Second, if you haven’t joined any raffle draws or promotions, how would that possibly make you eligible to win anything? If you received texts like this and you have not joined any contests or raffles, then it’s a scam for sure.
Third, notice the sense of urgency? “Hendry Chua” is demanding that you call him now, and this is an instant red flag. Any promotions or contests that are registered with the Department of Trade and Industry will not pressure you to claim the prize right away. As part of DTI’s procedure, the department gives the winner 60 days to claim the prize.
Fourth, though I was not victimized by this text scam, there have been reports wherein “winners” are being asked to send a pre-paid card number, deposit or send money, or transfer any amount to a person as a condition to claim the prize. The DTI never requires this from any winner of a legitimate promo.
Lastly, observe the grammar and punctuation. This guy didn’t even bother to make it look professional. Ur instead of your? Really? Sorry, “Hendry Chua”, I’m not falling for this one.
Text scammers are relatively hard to pursue, mostly because they can switch from one number to another. Most even use multiple numbers to initiate a scam, and because they are using prepaid SIM cards, it is impossible to trace the location of the cell phone number, unless it has been registered.
3. To protect your loved ones from being scammed or harmed.
You might be on to how scammers operate, but what about your loved ones? Recently, an alarming trend in scamming is now targeting children and house maids. The modus operandi starts with an act of surveillance. Scammers would track the schedules of everyone in the house, paying special attention to times when people would leave the house and arrive. The scammers will choose to strike when the parents are at work, and the house maids and the children are at home. The modus operandi plays out in this sequence:
- The maid or the eldest child will receive a call via cell phone, and the scammer will inform the maid or the child that one of the parents has been seriously injured and was rushed to the hospital. The caller will then say that a large amount of money is needed for surgery and other hospital bills.
- Assuming that the child or the maid has the presence of mind to call the parent to check if it’s true, the scammers will prevent this from happening by bombarding the mobile number with numerous calls and text messages, making it difficult to make an outgoing call.
- The child or the maid will then be instructed to bring valuables and to put them inside one bag, then he or she will be meeting with the caller in a very public location, such as a mall.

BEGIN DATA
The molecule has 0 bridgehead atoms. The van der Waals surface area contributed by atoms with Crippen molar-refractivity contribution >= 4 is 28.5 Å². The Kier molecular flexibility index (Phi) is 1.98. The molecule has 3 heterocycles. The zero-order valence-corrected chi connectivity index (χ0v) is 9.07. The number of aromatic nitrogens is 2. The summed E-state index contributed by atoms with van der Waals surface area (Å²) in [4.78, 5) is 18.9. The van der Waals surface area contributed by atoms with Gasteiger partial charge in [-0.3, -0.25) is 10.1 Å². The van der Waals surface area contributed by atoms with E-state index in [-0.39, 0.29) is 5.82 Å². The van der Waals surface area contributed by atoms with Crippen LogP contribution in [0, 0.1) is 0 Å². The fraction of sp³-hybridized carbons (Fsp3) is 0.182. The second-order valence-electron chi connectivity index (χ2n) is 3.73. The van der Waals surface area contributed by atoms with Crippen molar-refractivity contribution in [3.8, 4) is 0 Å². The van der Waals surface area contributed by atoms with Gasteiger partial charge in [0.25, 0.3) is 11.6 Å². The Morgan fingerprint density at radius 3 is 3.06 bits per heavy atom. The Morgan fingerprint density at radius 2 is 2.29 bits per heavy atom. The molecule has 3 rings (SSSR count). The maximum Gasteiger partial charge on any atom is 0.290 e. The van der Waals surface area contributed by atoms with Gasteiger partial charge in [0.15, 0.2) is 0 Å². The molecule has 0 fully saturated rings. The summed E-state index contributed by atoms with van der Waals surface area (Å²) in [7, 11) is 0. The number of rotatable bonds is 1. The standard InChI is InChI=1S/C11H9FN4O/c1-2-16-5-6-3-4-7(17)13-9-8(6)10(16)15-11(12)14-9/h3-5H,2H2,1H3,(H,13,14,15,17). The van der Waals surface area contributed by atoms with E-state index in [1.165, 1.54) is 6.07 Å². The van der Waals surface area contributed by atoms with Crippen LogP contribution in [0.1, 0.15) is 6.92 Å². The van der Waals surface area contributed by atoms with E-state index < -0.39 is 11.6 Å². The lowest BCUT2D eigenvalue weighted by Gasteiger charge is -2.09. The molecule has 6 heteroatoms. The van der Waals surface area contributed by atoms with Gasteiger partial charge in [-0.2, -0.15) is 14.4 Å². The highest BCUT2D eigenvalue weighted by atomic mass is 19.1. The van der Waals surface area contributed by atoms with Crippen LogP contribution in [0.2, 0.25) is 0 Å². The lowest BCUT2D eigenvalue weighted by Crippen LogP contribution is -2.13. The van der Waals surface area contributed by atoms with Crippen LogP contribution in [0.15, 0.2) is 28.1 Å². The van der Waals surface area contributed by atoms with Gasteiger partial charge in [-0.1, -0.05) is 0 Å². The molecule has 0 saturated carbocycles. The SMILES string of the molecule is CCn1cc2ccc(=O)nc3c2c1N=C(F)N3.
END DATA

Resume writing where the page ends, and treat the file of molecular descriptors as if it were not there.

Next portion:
- Upon turning up at the mall, the scammer will stroll up to the maid or child, swipe the bag, and disappear into the crowd.
I had a co-worker who was victimized by this particular scam, and it was her 10-year old son who got the call. He was instructed to go to the mall, and within seconds, the bag was stolen from him. Because the child did not know the combination to his mom’s safe, the caller instructed him to bring gadgets so that they could be sold and the money would be used to pay for his mother’s hospitalization. Among those that were taken were two laptops, a cell phone and an Android tablet. Upon realizing what just happened, the child sought help from the police, who called my co-worker and told her to pick him up at the mall which happened to be just a kilometer away from their home. Traumatized, the child refused to go to school and was unable to go out of his home due to sheer terror. It took him a few weeks and some therapy for him to be able to leave his house again.
Though investigation is still ongoing, the police have seemed to come to a dead end, simply because the only way to identify the culprit was through his mobile number. And because the mobile number was (you guessed it) unregistered, there was no way to trace his or her whereabouts, and just like all scammers, the number that was used is now not in use. As a precautionary move, the culprit could have simply disposed of the SIM card, rendering him or her untraceable, and free to prey on more victims in the future.
All these are reasons enough to change the way things are with regards to SIM card usage in our country. To protect our countrymen and our loved ones, I strongly urge the government to make SIM registration mandatory. It will help protect lives and property, and it will make the country a safer place to live in.